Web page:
It was four o'clock and past, when some one knocked at her door, and, on entering, gave her a note, which Mrs. Bellingham had left. That lady had found some difficulty in wording it so as to satisfy herself, but it was as follows:--
"My son, on recovering from his illness, is, I thank God, happily conscious of the sinful way in which he has been living with you. By his earnest desire, and in order to avoid seeing you again, we are on the point of leaving this place; but, before I go, I wish to exhort you to repentance, and to remind you that you will not have your own guilt alone upon your head, but that of any young man whom you may succeed in entrapping into vice. I shall pray that you may turn to an honest life, and I strongly recommend you, if indeed you are not 'dead in trespasses and sins,' to enter some penitentiary. In accordance with my son's wishes, I forward you in this envelope a bank-note of fifty pounds.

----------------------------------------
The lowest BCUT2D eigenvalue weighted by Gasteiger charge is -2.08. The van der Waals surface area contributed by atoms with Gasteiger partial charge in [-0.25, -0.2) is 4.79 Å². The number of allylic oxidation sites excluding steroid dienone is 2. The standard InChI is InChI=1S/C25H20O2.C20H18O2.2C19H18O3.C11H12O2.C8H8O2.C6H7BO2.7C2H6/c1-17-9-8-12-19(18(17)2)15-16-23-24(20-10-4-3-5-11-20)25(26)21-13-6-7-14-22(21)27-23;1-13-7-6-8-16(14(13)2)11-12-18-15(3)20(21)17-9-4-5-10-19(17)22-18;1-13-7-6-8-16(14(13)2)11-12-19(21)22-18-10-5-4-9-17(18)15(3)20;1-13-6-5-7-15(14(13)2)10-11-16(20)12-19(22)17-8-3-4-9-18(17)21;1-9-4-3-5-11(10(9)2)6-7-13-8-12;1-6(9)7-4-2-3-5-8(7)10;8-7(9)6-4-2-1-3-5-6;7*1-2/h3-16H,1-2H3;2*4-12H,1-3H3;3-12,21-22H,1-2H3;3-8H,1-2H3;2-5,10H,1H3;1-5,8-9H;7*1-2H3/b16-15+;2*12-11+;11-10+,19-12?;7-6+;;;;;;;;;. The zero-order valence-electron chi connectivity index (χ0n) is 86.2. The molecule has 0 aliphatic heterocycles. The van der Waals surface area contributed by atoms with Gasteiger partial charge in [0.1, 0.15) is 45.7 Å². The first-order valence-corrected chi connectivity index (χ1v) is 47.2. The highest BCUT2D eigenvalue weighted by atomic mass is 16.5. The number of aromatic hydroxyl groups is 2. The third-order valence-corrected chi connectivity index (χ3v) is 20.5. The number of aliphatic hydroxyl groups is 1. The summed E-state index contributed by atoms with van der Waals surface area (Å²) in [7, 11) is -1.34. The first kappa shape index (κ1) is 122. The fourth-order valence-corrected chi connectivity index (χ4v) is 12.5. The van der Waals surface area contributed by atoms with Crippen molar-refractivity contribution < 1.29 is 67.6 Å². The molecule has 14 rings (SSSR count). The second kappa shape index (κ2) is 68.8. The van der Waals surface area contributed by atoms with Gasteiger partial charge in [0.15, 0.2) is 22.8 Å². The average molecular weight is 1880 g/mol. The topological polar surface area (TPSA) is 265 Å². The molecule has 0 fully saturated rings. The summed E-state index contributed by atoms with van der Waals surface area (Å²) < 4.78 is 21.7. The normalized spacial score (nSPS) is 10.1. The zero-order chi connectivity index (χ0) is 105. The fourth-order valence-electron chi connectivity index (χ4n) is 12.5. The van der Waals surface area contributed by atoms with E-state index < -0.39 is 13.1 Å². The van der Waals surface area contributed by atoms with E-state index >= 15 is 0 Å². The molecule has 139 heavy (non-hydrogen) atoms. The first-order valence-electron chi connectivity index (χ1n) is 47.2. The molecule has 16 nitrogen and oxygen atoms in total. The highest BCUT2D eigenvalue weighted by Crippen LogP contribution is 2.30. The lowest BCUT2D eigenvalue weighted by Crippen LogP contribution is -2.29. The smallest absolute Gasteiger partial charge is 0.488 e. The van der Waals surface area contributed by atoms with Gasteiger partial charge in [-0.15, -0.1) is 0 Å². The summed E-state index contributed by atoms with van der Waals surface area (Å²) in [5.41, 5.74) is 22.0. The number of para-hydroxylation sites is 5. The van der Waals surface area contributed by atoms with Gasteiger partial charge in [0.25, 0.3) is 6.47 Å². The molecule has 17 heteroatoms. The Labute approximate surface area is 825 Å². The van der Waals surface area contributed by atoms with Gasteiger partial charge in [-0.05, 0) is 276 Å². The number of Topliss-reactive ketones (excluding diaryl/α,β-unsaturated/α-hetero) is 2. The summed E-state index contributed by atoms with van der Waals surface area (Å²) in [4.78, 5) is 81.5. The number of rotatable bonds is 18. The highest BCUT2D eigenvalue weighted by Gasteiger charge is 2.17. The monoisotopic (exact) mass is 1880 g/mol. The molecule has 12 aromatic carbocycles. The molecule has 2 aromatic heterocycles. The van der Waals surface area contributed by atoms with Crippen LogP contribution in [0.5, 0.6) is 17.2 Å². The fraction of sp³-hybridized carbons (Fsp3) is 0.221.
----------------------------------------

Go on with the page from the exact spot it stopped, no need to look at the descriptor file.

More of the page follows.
Was this the end of all? Had he, indeed, gone? She started up, and asked this last question of the servant, who, half guessing at the purport of the note, had lingered about the room, curious to see the effect produced.